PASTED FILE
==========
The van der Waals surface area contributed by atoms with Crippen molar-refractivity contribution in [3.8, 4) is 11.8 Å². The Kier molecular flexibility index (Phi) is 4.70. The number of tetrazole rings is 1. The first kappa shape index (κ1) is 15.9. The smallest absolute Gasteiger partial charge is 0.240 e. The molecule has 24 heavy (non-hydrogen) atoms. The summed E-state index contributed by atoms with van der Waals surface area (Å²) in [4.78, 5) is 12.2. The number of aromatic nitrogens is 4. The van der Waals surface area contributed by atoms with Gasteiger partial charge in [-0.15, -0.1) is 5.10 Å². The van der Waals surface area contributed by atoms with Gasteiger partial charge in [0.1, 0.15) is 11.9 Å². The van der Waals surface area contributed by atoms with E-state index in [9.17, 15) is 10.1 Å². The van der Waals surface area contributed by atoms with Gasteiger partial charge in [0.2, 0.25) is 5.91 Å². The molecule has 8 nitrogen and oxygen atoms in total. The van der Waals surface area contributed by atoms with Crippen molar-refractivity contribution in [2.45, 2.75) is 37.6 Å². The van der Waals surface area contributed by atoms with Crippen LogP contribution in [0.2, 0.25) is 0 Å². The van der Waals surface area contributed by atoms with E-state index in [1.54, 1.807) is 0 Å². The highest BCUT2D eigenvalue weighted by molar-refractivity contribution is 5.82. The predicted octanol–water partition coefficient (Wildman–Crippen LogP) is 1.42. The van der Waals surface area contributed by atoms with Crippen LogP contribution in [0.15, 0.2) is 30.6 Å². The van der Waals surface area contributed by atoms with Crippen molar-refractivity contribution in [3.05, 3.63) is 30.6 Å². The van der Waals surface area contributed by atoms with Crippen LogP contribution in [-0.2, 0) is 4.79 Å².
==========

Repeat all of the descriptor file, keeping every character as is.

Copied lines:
The van der Waals surface area contributed by atoms with Crippen molar-refractivity contribution in [3.8, 4) is 11.8 Å². The Kier molecular flexibility index (Phi) is 4.70. The number of tetrazole rings is 1. The first kappa shape index (κ1) is 15.9. The smallest absolute Gasteiger partial charge is 0.240 e. The molecule has 24 heavy (non-hydrogen) atoms. The summed E-state index contributed by atoms with van der Waals surface area (Å²) in [4.78, 5) is 12.2. The number of aromatic nitrogens is 4. The van der Waals surface area contributed by atoms with Gasteiger partial charge in [-0.15, -0.1) is 5.10 Å². The van der Waals surface area contributed by atoms with Gasteiger partial charge in [0.1, 0.15) is 11.9 Å². The van der Waals surface area contributed by atoms with E-state index in [9.17, 15) is 10.1 Å². The van der Waals surface area contributed by atoms with Gasteiger partial charge in [0.2, 0.25) is 5.91 Å². The molecule has 8 nitrogen and oxygen atoms in total. The van der Waals surface area contributed by atoms with Crippen molar-refractivity contribution in [2.45, 2.75) is 37.6 Å². The van der Waals surface area contributed by atoms with Crippen LogP contribution in [0.2, 0.25) is 0 Å². The van der Waals surface area contributed by atoms with E-state index in [1.54, 1.807) is 0 Å². The highest BCUT2D eigenvalue weighted by molar-refractivity contribution is 5.82. The predicted octanol–water partition coefficient (Wildman–Crippen LogP) is 1.42. The van der Waals surface area contributed by atoms with Crippen LogP contribution in [0.15, 0.2) is 30.6 Å². The van der Waals surface area contributed by atoms with Crippen molar-refractivity contribution in [3.05, 3.63) is 30.6 Å². The van der Waals surface area contributed by atoms with Crippen LogP contribution in [-0.2, 0) is 4.79 Å².